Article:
How Safe is Mist Netting? First Large Scale Study into Bird Capture Technique Evaluates the Risks

If you’re in the Grand Teton/Jackson WY area and would like to come out and see what we do at the banding station, join us for a Feathered Friday. There is a fee, but you get breakfast in addition to a visit with some fantastically amazing, beautiful, smart, witty, very-happy-to-be-up-at-4am- bird banders. Keegan, our crew leader, will also be there. He is just as cool as the rest of us, though maybe not quite as fantastically beautiful. (The rest of us on the crew are women, so poor Keegan has to put up with a lot sometimes).

Hope to see you around the banding station sometime, but if not some of my coming blog posts will definitely include our banding happenings, so stay tuned!


If you’re looking for a new blog to read, check out this one by Bo D’Amato. She’s my bunkhouse mate/roommate/fellow bander, and has a cool blog called The Eco Explorer. Check it out– there’s at least one picture of my hands holding a Wilson’s Snipe on there.

Bird Banding with the Teton Science Schools

So here I am in the Tetons, about to start a three month stint working for the Conservation Research Center of the Teton Science Schools (TSS). I am working with the bird banding crew, and our job is to catch birds at five different sites; three around the town of Jackson, Wyoming, and two in the Grand Teton National Park.

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Our sites are in both developed and undeveloped areas (the ones in downtown Jackson are interesting, as we sometimes get homeless people hanging out in our net lanes). One goal of the project is to see how songbirds respond to different levels of development, by comparing our data from site in the park (which are undeveloped) and those in downtown Jackson (located in the middle of housing developments and surrounded by busy roads). There have been 21 years of banding going on through the TSS, and it’s exciting to be contributing to such long-term research.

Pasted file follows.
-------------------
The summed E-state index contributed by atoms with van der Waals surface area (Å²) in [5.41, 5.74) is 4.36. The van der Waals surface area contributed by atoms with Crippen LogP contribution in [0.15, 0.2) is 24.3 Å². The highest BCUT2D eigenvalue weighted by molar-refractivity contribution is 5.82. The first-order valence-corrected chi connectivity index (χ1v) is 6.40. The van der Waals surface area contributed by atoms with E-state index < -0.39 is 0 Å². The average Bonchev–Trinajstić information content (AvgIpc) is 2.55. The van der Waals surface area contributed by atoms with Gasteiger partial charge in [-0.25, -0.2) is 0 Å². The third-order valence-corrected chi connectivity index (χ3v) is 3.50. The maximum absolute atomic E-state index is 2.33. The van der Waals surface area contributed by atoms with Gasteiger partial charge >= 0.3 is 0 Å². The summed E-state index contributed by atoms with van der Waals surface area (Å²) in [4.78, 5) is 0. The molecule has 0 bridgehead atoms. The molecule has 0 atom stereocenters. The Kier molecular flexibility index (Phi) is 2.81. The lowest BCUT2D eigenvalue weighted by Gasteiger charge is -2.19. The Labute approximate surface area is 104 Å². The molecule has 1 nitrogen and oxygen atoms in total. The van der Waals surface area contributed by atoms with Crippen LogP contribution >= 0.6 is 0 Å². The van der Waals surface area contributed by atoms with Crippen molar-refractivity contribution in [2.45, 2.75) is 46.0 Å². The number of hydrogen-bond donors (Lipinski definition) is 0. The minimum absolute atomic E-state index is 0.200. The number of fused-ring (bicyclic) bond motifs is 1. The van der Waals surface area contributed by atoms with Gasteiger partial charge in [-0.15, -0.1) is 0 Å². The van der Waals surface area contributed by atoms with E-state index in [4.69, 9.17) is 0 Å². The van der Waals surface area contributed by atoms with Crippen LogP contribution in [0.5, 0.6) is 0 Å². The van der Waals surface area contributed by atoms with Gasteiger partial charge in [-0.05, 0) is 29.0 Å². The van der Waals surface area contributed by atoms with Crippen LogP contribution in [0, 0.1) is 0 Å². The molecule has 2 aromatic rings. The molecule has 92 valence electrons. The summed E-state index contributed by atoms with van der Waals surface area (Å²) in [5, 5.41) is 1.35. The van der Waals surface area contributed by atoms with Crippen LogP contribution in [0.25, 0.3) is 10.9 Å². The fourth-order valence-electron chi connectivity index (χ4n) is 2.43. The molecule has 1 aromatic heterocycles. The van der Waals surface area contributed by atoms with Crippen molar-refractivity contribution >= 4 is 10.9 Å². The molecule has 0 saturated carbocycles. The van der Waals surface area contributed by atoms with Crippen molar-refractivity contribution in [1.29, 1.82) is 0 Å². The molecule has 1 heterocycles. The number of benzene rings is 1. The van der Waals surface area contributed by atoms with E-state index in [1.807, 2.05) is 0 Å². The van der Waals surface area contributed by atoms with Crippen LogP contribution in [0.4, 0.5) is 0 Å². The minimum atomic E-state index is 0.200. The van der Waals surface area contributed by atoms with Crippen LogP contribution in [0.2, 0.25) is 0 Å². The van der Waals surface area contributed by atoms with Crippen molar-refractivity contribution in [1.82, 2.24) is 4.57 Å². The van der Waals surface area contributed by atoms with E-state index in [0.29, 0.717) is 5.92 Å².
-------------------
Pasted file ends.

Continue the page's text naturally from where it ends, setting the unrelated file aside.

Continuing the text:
I’m still learning about our particular project, but if you follow the link above it will take you to the CRC website, which has a nice little description of our research. I will also be sharing more as the season goes on, so stay tuned!

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One of our volunteers, Anya, with the male sharp-shinned hawk.

We’re still in training at the moment, but official banding starts on Friday. I’m excited. Our first day is at one of our sites in the park, and Jenny, our boss, has said they typically see the most wildlife at that site, including moose, bison, bear (black and grizzly), and white-tailed deer. But don’t worry Mom, we were all issued bear spray yesterday and trained in its use. I’m hoping never to get close enough to spray down a grizzly, but it’s good to know the spray cannister works.

During our most recent practice banding session, we caught a couple of exciting birds (all birds are exciting, but these were especially so. They also might have been the only ones I remembered to take pictures of…):

First was this male Sharp-shinned Hawk


And this older male Lazuli Bunting, who was absolutely gorgeous:

lazuli bunting_613x464

(links in green will take you to more information about these species)

Can’t wait to see what else we catch in our nets this summer!